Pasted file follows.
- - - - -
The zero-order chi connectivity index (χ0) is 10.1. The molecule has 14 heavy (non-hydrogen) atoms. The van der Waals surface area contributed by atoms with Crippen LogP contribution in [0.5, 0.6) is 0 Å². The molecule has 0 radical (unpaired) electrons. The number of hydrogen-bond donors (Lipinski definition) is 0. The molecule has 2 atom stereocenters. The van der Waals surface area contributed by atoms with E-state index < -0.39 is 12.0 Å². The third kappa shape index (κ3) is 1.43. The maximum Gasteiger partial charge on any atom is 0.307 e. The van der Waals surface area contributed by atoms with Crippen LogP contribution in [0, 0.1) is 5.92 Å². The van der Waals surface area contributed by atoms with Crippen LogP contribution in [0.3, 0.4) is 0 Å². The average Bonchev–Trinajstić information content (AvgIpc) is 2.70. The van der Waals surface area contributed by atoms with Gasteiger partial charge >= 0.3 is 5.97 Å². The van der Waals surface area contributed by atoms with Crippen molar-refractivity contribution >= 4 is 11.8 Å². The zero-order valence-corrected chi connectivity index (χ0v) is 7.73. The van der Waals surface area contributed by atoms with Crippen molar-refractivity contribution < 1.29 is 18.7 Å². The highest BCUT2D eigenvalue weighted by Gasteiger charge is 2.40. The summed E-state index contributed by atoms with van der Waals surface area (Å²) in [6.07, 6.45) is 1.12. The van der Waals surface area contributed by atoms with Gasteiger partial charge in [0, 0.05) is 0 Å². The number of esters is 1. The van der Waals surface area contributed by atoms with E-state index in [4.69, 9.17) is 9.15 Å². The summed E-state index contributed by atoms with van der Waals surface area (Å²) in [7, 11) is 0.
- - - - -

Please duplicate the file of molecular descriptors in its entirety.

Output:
The zero-order chi connectivity index (χ0) is 10.1. The molecule has 14 heavy (non-hydrogen) atoms. The van der Waals surface area contributed by atoms with Crippen LogP contribution in [0.5, 0.6) is 0 Å². The molecule has 0 radical (unpaired) electrons. The number of hydrogen-bond donors (Lipinski definition) is 0. The molecule has 2 atom stereocenters. The van der Waals surface area contributed by atoms with E-state index < -0.39 is 12.0 Å². The third kappa shape index (κ3) is 1.43. The maximum Gasteiger partial charge on any atom is 0.307 e. The van der Waals surface area contributed by atoms with Crippen LogP contribution in [0, 0.1) is 5.92 Å². The van der Waals surface area contributed by atoms with Crippen LogP contribution in [0.3, 0.4) is 0 Å². The average Bonchev–Trinajstić information content (AvgIpc) is 2.70. The van der Waals surface area contributed by atoms with Gasteiger partial charge >= 0.3 is 5.97 Å². The van der Waals surface area contributed by atoms with Crippen molar-refractivity contribution >= 4 is 11.8 Å². The zero-order valence-corrected chi connectivity index (χ0v) is 7.73. The van der Waals surface area contributed by atoms with Crippen molar-refractivity contribution < 1.29 is 18.7 Å². The highest BCUT2D eigenvalue weighted by Gasteiger charge is 2.40. The summed E-state index contributed by atoms with van der Waals surface area (Å²) in [6.07, 6.45) is 1.12. The van der Waals surface area contributed by atoms with Gasteiger partial charge in [0, 0.05) is 0 Å². The number of esters is 1. The van der Waals surface area contributed by atoms with E-state index in [4.69, 9.17) is 9.15 Å². The summed E-state index contributed by atoms with van der Waals surface area (Å²) in [7, 11) is 0.